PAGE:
Excel Global Company Information Level 8, Two Exchange Square, 2 Connaught Road, Central, Hong Kong
WTS is a tax and business consulting firm that offers a comprehensive service portfolio and provides integrated solutions on Expatriate matters, covering corporate tax, personal tax and social security matters across Asia.
wts consulting (Hong Kong) Limited Unit 1004, 10/F, Kinwick Centre 32 Hollywood Road Central, Hong Kong
We are a dynamically growing professional services firm and a member of WTS Alliance, a global network of selected consulting firms represented in about 100 countries. Close cooperation between member firms in Asia as well as globally ensures fast and highly efficient access to local specialists with international cross border consulting experience.
Tel: (852) 2846 1888 Fax: (852) 2297 2289 email@example.com www.excelglobal.com
Tel: (852) 2528 1229 Fax: (852) 2541 1411 firstname.lastname@example.org www.wts.com.hk
HR classifieds Pest and control and environmental services BioCycle is the first pest management company in Hong Kong to have acquired both the ISO 14001 and the ISO 9001 System Certifications. BioCycle was set up in 1991 to provide safe and environmentally friendly Pest Control, Termite Consulting, Sentricon Colony Elimination System for termite colony and Sanitation Services, and operates under European management.
BioCycle (Hong Kong) Limited Unit A G/F & 11/F, Lok Kui Industrial Building, 6-8 Hung To Road, Kwun Tong, Kowloon, Hong Kong
We are the exclusive user of our group’s insecticide, BioKill, which has been approved by the AFCD of HK Government not to carry the poison label.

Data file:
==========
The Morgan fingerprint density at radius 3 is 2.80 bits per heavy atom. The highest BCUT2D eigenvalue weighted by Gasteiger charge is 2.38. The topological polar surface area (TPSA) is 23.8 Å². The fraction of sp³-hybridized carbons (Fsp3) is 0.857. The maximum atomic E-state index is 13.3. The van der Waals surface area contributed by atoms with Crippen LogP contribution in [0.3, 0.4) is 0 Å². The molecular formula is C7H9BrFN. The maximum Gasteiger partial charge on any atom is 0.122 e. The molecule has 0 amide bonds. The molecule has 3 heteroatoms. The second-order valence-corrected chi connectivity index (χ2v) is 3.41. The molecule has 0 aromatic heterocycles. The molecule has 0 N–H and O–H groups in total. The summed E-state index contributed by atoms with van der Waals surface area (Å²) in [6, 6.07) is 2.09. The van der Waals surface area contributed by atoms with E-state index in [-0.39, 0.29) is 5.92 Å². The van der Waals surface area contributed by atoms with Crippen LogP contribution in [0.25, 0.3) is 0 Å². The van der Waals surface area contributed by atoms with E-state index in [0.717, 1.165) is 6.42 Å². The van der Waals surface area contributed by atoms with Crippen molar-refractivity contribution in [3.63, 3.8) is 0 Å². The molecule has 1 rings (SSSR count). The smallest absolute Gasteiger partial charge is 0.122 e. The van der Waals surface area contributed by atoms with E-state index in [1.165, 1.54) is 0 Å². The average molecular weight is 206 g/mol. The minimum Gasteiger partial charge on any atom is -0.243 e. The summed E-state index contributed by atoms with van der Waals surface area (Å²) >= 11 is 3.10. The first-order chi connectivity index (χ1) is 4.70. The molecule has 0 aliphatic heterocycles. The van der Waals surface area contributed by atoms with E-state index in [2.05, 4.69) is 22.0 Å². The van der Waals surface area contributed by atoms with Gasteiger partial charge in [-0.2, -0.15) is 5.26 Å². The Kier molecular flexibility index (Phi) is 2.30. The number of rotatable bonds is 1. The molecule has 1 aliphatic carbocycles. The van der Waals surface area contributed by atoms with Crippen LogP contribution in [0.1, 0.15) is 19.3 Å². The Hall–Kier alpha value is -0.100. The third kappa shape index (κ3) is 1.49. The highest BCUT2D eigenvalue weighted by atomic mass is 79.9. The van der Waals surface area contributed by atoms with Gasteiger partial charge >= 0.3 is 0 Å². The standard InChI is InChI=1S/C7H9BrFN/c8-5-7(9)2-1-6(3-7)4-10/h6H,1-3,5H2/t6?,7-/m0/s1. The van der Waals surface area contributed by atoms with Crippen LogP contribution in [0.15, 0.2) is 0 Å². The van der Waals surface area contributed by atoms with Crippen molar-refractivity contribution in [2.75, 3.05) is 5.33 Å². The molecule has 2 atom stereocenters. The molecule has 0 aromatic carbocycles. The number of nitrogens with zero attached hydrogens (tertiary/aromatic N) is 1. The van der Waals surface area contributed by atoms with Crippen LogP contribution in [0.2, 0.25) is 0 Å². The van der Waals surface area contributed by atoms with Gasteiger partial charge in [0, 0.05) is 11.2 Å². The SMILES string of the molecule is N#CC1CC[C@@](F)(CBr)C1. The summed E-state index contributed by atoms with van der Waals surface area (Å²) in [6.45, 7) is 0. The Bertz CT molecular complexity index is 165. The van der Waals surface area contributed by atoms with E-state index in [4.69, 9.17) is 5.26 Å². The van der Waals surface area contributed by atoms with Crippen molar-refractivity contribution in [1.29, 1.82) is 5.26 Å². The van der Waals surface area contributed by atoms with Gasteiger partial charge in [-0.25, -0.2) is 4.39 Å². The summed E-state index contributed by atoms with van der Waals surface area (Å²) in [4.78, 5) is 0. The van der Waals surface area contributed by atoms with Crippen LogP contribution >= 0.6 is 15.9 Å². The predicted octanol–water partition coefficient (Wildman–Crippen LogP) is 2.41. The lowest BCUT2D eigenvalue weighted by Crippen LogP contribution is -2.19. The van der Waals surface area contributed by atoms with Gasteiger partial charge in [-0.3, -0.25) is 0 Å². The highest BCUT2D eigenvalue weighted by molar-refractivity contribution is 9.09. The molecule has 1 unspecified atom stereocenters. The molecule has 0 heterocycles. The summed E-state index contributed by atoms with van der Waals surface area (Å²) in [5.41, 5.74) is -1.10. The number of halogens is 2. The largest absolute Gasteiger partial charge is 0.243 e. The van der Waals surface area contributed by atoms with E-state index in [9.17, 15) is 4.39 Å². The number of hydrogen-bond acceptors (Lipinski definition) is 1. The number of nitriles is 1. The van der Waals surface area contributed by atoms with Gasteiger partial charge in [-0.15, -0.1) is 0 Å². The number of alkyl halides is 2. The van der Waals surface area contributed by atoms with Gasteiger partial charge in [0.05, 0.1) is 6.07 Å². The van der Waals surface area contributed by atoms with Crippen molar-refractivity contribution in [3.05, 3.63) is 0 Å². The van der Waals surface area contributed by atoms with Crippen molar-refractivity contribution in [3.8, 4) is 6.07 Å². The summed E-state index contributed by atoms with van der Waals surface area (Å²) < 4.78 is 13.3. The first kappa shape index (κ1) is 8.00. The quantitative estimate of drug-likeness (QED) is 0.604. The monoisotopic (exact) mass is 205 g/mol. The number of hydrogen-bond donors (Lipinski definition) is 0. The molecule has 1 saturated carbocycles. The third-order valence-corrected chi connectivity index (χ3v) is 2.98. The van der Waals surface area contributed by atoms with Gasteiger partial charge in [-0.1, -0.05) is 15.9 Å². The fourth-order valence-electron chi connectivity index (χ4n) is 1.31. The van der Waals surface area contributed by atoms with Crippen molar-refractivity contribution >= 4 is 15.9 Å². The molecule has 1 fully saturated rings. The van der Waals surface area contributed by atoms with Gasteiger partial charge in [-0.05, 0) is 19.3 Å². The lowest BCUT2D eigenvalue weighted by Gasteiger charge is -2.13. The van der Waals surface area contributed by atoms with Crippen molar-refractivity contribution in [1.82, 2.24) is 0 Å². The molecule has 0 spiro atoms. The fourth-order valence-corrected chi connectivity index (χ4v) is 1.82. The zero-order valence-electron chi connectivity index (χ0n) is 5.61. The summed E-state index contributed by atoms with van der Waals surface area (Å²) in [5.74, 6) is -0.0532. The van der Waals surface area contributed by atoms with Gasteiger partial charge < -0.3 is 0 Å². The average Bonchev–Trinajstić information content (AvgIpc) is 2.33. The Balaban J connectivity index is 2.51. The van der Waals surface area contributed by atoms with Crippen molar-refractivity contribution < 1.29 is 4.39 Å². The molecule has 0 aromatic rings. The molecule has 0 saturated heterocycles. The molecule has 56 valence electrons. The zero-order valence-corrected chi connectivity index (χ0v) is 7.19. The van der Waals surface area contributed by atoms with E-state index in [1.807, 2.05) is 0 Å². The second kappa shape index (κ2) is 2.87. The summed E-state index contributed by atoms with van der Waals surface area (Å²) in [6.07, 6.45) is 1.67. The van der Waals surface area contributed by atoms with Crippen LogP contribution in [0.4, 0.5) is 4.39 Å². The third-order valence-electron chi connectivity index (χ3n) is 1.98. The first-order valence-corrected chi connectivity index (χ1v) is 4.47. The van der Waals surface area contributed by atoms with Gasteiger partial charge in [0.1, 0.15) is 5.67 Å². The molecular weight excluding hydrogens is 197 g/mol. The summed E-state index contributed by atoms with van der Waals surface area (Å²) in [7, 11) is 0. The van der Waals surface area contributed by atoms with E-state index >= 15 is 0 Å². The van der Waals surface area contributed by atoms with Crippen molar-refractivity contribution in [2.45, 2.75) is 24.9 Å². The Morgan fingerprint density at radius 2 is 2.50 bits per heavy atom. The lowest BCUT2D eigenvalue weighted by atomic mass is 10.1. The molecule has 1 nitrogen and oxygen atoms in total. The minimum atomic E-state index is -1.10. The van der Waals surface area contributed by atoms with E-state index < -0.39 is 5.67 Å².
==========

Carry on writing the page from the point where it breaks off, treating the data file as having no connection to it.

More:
Tel: (852) 3575 2575 Fax: (852) 3575 2570 email@example.com www.biocycle.com.hk
Only the professional carpet cleaning and pest-control services of Truly Care, Hong Kong’s specialists in occupational, industrial, environmental and domestic hygiene can give you a clean, safe and bug-free office and home. Don’t put your staff’s health at risk! For a free, no obligation, inspection and quotation, please call us now on 2458 8378
Truly Care (HK) Ltd. Room 1522, Nan Fung Centre, 264-298 Castle Peak Road, Tsuen Wan, N.T., Hong Kong Tel: (852) 2458 8378 Fax: (852) 2458 8487 firstname.lastname@example.org www.trulycare.com.hk
Psychological assessment tools PsyAsia International is Asia’s leading independent distributor of Psychometric Tests of Personality and Aptitude. PsyAsia International also offers employee screening and assessment services, personal development courses and human resource training and consultancy. Using highly qualified and experienced organisational psychologists, our solutions are World-Class. Our focus on scientific, evidence-based psychology at the core of our Human Resource Training and Consulting activities, as well as the employment of fully registered organisational psychologists, separates us from those providing similar services in the HR field.
PsyAsia International Level 8, Two Exchange Square 8 Connaught Place Central, Hong Kong Tel: (852) 8200 6005 www.psyasia.com/email www.psyasia.com
Recruitment / executive search Established in 1997, ConnectedGroup is a privately owned enterprise and has developed from a pure executive search business into a full spectrum human capital consulting firm. With offices in Asia and the Middle East we are well placed to service two of the fastest growing regions in the world and our consultative and client driven approach has positioned us as a partner of choice for companies across a diverse range of functions and industries. We work to values of candid, creative and connected and our employees are constantly measured against these behaviours to deliver the highest levels of service quality.
ConnectedGroup 19/F, Silver Fortune Plaza 1 Wellington Street, Central, Hong Kong